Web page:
“We have done some investor work to try to ascertain interest in New Zealand, but it is very onshore-driven. The feeling we have about the New Zealand dollar market is that CAB and SAB issuance is the likely way to drive demand for EIB bonds.”

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Is there enough investor interest to sustain more frequent Kauri issuance, regardless of format?

GRASA EIB has been trying for many years to access this market, but for various reasons the bank has been unable to gain enough traction to launch a new deal. The last bond we issued before the 2021 CAB totalled NZ$200 million back in 2018. Although it was fully subscribed, there was not much more traction. We have done some investor work to try to ascertain interest in New Zealand, but it is very onshore-driven. The feeling we have about the New Zealand dollar market is that CAB and SAB issuance is the likely way to drive demand for EIB bonds.

How does investor appetite for EIB’s CABs and SABs compare with its vanilla issuance?

ROSOLOWSKA In several markets, including Australia and Canada, there has been a profound change in how we engage with investors. It is a quite different story from a year ago. Arrangements aiming for a higher degree of transparency, accountability, reliability and comparability in the use of funds are attracting more interest from investors.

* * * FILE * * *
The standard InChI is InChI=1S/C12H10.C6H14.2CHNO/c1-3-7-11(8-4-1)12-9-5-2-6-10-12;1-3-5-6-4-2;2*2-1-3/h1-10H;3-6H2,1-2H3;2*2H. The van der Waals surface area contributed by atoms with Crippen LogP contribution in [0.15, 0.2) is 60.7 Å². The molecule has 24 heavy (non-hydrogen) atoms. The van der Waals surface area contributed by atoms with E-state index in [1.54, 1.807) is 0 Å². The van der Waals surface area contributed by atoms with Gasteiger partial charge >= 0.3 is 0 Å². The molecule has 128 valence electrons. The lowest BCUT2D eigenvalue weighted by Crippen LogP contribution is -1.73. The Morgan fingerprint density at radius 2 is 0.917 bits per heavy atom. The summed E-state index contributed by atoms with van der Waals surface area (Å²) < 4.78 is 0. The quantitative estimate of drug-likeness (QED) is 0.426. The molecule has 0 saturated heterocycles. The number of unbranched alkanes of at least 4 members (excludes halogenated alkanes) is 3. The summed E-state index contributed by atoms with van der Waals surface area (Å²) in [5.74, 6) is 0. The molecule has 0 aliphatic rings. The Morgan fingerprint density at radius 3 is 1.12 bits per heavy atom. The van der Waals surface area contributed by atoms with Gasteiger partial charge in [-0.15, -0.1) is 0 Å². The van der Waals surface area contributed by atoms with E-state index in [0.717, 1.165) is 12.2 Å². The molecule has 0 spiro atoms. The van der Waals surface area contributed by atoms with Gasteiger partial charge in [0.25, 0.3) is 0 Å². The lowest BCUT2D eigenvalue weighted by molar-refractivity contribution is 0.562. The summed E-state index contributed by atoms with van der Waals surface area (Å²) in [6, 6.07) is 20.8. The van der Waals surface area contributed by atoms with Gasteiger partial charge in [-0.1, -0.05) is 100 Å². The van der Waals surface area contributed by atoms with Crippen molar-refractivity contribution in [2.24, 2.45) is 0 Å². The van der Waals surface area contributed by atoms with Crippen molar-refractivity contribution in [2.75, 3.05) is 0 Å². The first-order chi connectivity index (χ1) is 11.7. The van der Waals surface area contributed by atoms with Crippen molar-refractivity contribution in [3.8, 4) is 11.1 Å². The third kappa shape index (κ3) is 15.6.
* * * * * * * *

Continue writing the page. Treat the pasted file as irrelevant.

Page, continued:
For instance, we have been receiving unsolicited enquiries not only relating directly to our market activity but also to how we approach sustainability funding and alignment with the evolving sustainable-finance legislation in the EU. EIB is showcasing the early application of this legislation and our approach in this area is the basis of engagement with investors, including outside Europe.

Will the price premium sustainability bonds attract continue to grow?

ROSOLOWSKA The answer here may not be straightforward. Sustainability and vanilla transactions are often difficult to compare – different maturities are accessed at different points in time and the pricing issuers get in the primary market is a result of a multitude of factors.